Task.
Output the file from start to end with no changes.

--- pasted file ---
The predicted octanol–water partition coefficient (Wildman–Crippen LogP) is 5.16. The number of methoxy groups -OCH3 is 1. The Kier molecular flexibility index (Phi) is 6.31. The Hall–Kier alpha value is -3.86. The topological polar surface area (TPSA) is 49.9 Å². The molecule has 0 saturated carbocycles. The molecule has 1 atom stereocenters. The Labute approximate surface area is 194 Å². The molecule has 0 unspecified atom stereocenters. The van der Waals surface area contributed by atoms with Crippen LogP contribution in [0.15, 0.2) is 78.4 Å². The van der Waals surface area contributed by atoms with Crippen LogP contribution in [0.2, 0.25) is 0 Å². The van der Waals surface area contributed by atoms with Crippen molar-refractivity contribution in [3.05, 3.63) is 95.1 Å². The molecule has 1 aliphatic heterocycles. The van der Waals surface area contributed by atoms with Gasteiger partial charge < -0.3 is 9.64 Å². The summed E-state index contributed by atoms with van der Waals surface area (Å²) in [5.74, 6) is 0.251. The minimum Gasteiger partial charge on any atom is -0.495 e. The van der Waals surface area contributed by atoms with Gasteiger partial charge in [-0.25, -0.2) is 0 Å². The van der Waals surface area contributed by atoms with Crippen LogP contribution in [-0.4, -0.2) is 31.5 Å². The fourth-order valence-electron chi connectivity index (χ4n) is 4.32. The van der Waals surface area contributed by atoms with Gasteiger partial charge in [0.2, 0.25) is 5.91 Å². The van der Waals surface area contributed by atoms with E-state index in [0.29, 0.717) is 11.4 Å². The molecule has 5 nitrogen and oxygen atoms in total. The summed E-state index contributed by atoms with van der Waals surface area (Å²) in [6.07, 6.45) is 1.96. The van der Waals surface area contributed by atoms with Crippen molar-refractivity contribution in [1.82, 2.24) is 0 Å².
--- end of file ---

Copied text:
The predicted octanol–water partition coefficient (Wildman–Crippen LogP) is 5.16. The number of methoxy groups -OCH3 is 1. The Kier molecular flexibility index (Phi) is 6.31. The Hall–Kier alpha value is -3.86. The topological polar surface area (TPSA) is 49.9 Å². The molecule has 0 saturated carbocycles. The molecule has 1 atom stereocenters. The Labute approximate surface area is 194 Å². The molecule has 0 unspecified atom stereocenters. The van der Waals surface area contributed by atoms with Crippen LogP contribution in [0.15, 0.2) is 78.4 Å². The van der Waals surface area contributed by atoms with Crippen LogP contribution in [0.2, 0.25) is 0 Å². The van der Waals surface area contributed by atoms with Crippen molar-refractivity contribution in [3.05, 3.63) is 95.1 Å². The molecule has 1 aliphatic heterocycles. The van der Waals surface area contributed by atoms with Gasteiger partial charge < -0.3 is 9.64 Å². The summed E-state index contributed by atoms with van der Waals surface area (Å²) in [5.74, 6) is 0.251. The minimum Gasteiger partial charge on any atom is -0.495 e. The van der Waals surface area contributed by atoms with Gasteiger partial charge in [-0.25, -0.2) is 0 Å². The van der Waals surface area contributed by atoms with Crippen LogP contribution in [-0.4, -0.2) is 31.5 Å². The fourth-order valence-electron chi connectivity index (χ4n) is 4.32. The van der Waals surface area contributed by atoms with Gasteiger partial charge in [0.2, 0.25) is 5.91 Å². The van der Waals surface area contributed by atoms with E-state index in [0.29, 0.717) is 11.4 Å². The molecule has 5 nitrogen and oxygen atoms in total. The summed E-state index contributed by atoms with van der Waals surface area (Å²) in [6.07, 6.45) is 1.96. The van der Waals surface area contributed by atoms with Crippen molar-refractivity contribution in [1.82, 2.24) is 0 Å².